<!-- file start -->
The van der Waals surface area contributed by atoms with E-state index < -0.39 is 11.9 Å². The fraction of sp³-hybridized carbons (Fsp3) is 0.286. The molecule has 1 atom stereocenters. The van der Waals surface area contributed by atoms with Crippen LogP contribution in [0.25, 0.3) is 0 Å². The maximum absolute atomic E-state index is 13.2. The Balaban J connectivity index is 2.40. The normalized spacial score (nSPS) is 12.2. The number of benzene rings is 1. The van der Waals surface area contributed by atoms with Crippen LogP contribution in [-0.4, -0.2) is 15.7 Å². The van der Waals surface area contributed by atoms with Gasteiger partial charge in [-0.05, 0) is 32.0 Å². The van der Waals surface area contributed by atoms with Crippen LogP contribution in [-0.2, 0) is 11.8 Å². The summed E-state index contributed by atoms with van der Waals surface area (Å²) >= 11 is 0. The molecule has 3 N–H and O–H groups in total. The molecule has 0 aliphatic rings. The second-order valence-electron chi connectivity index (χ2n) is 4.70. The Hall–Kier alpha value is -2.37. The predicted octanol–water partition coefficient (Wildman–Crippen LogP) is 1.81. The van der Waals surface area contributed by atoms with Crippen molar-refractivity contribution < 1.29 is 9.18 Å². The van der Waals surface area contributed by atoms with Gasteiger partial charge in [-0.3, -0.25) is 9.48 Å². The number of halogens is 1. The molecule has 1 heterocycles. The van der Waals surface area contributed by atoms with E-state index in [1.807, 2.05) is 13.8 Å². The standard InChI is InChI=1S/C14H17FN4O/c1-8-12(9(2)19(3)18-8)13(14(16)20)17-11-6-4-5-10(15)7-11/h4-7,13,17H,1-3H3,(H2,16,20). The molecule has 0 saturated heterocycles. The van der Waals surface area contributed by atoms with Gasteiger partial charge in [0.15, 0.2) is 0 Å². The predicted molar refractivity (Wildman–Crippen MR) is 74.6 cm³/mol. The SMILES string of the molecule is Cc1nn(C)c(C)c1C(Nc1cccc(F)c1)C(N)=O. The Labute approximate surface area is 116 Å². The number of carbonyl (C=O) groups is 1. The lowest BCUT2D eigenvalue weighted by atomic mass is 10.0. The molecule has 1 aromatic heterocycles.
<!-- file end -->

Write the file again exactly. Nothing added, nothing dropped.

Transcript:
The van der Waals surface area contributed by atoms with E-state index < -0.39 is 11.9 Å². The fraction of sp³-hybridized carbons (Fsp3) is 0.286. The molecule has 1 atom stereocenters. The van der Waals surface area contributed by atoms with Crippen LogP contribution in [0.25, 0.3) is 0 Å². The maximum absolute atomic E-state index is 13.2. The Balaban J connectivity index is 2.40. The normalized spacial score (nSPS) is 12.2. The number of benzene rings is 1. The van der Waals surface area contributed by atoms with Crippen LogP contribution in [-0.4, -0.2) is 15.7 Å². The van der Waals surface area contributed by atoms with Gasteiger partial charge in [-0.05, 0) is 32.0 Å². The van der Waals surface area contributed by atoms with Crippen LogP contribution in [-0.2, 0) is 11.8 Å². The summed E-state index contributed by atoms with van der Waals surface area (Å²) >= 11 is 0. The molecule has 3 N–H and O–H groups in total. The molecule has 0 aliphatic rings. The second-order valence-electron chi connectivity index (χ2n) is 4.70. The Hall–Kier alpha value is -2.37. The predicted octanol–water partition coefficient (Wildman–Crippen LogP) is 1.81. The van der Waals surface area contributed by atoms with Crippen molar-refractivity contribution < 1.29 is 9.18 Å². The van der Waals surface area contributed by atoms with Gasteiger partial charge in [-0.3, -0.25) is 9.48 Å². The number of halogens is 1. The molecule has 1 heterocycles. The van der Waals surface area contributed by atoms with E-state index in [1.807, 2.05) is 13.8 Å². The standard InChI is InChI=1S/C14H17FN4O/c1-8-12(9(2)19(3)18-8)13(14(16)20)17-11-6-4-5-10(15)7-11/h4-7,13,17H,1-3H3,(H2,16,20). The molecule has 0 saturated heterocycles. The van der Waals surface area contributed by atoms with Gasteiger partial charge in [0.15, 0.2) is 0 Å². The predicted molar refractivity (Wildman–Crippen MR) is 74.6 cm³/mol. The SMILES string of the molecule is Cc1nn(C)c(C)c1C(Nc1cccc(F)c1)C(N)=O. The Labute approximate surface area is 116 Å². The number of carbonyl (C=O) groups is 1. The lowest BCUT2D eigenvalue weighted by atomic mass is 10.0. The molecule has 1 aromatic heterocycles.